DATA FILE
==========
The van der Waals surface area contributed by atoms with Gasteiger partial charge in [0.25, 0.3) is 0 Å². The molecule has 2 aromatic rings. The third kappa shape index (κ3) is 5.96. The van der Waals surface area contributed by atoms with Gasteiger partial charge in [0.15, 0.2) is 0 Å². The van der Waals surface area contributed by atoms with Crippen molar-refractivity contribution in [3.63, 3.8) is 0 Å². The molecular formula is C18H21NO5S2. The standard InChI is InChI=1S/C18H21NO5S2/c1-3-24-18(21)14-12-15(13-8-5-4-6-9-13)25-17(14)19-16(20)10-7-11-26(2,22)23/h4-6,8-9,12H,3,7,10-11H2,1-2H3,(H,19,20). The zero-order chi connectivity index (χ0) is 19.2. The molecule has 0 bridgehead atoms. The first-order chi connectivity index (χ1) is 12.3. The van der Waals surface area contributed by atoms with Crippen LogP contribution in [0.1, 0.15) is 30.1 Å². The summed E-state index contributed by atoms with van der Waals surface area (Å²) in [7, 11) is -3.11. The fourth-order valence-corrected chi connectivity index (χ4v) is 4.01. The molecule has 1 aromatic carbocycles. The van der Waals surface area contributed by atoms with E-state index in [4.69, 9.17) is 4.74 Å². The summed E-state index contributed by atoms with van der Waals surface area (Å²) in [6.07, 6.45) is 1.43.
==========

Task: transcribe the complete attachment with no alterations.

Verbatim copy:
The van der Waals surface area contributed by atoms with Gasteiger partial charge in [0.25, 0.3) is 0 Å². The molecule has 2 aromatic rings. The third kappa shape index (κ3) is 5.96. The van der Waals surface area contributed by atoms with Gasteiger partial charge in [0.15, 0.2) is 0 Å². The van der Waals surface area contributed by atoms with Crippen molar-refractivity contribution in [3.63, 3.8) is 0 Å². The molecular formula is C18H21NO5S2. The standard InChI is InChI=1S/C18H21NO5S2/c1-3-24-18(21)14-12-15(13-8-5-4-6-9-13)25-17(14)19-16(20)10-7-11-26(2,22)23/h4-6,8-9,12H,3,7,10-11H2,1-2H3,(H,19,20). The zero-order chi connectivity index (χ0) is 19.2. The molecule has 0 bridgehead atoms. The first-order chi connectivity index (χ1) is 12.3. The van der Waals surface area contributed by atoms with Crippen LogP contribution in [0.1, 0.15) is 30.1 Å². The summed E-state index contributed by atoms with van der Waals surface area (Å²) in [7, 11) is -3.11. The fourth-order valence-corrected chi connectivity index (χ4v) is 4.01. The molecule has 1 aromatic carbocycles. The van der Waals surface area contributed by atoms with E-state index in [4.69, 9.17) is 4.74 Å². The summed E-state index contributed by atoms with van der Waals surface area (Å²) in [6.07, 6.45) is 1.43.